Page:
You’ll also want to take a look at the diversity of products the funds offer. The investment horizon for 529 plans typically won’t be as long as you may be used to—it can literally be less than half as long as those of retirement plans. For this reason, you’ll want to make sure there are plenty of options that match your risk tolerance. Two great resources to start your research are Morningstar and

What if one kid’s a genius; the other a basketball prodigy.

I’m sure you’ve asked: What happens to my money if my kid gets a scholarship or skips college altogether? The answer may surprise you.

First and easiest, you can change the beneficiary and use the money for a different child. This avoids taxes and penalties altogether. You could also use the money yourself to go back to school or take courses to boost your own career or save it for your grandchildren. If you withdraw money from a 529 account and don’t use it for a qualified educational expense, you’ll be charged:

  1. A 10% penalty
  2. Federal income taxes on any gains, as they will count as income

However, if your child does earn a scholarship and doesn’t need the money for school, the 10% penalty will be waived, but you’ll still pay taxes on your gains.1

You can set it and forget it (well, not forget it).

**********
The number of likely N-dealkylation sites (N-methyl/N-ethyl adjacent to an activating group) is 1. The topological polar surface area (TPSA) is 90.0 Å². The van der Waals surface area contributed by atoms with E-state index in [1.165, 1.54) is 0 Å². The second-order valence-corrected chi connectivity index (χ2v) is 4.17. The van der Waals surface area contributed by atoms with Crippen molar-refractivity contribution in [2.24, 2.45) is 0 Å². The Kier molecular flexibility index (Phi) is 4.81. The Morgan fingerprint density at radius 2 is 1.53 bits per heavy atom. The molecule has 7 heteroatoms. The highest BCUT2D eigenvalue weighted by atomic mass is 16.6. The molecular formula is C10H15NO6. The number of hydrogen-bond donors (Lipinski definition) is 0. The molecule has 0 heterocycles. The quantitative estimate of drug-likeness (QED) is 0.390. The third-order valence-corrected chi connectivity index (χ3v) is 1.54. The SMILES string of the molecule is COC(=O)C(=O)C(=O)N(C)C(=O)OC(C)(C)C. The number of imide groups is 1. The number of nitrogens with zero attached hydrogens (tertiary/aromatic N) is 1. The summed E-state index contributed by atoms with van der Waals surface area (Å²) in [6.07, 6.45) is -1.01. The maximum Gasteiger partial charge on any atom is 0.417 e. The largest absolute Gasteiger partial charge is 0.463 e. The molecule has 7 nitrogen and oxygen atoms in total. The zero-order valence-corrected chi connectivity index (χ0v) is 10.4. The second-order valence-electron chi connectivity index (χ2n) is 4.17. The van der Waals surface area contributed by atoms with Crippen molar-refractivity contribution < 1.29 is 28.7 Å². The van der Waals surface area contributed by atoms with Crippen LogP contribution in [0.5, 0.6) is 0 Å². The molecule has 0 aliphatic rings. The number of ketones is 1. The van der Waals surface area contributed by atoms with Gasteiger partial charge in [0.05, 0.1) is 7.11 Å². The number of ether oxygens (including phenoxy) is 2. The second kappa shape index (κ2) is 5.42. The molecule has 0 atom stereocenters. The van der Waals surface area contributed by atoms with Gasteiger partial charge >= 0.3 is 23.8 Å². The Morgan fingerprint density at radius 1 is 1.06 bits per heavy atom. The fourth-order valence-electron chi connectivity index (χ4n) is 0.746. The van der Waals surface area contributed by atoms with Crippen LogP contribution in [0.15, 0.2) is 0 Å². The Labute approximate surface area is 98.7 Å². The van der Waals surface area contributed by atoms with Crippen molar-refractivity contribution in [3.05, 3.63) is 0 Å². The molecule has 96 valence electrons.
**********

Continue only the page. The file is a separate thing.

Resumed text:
Just like in retirement funds, some 529 plans offer target date funds (e.g., those funds that automatically reset the asset mix in its portfolio according to a selected time frame selected by the investor, with the assumption that the closer the investor gets to the target date the more the portfolio should reflect an objective of capital preservation) that are automatically rebalanced over time. Beware, though, if you start later and put money into a target date fund, since it will be moving into a more conservative mode that may not allow you to accumulate as much as you could with a more aggressive mix. There is no guarantee that a target date fund will achieve its objective, and there is no assurance that on the target date or any date your original principal investment will have been preserved. As with any investment, it’s always smart to talk to a financial professional who is well-versed in this type of product. Most investment options for 529 plans are not target date funds. Investors should read about the different investment options in the 529 plan Summary Plan Description. There are fees and charges associated with 529 plans. The underlying investment options are subject to market risk and will fluctuate in value.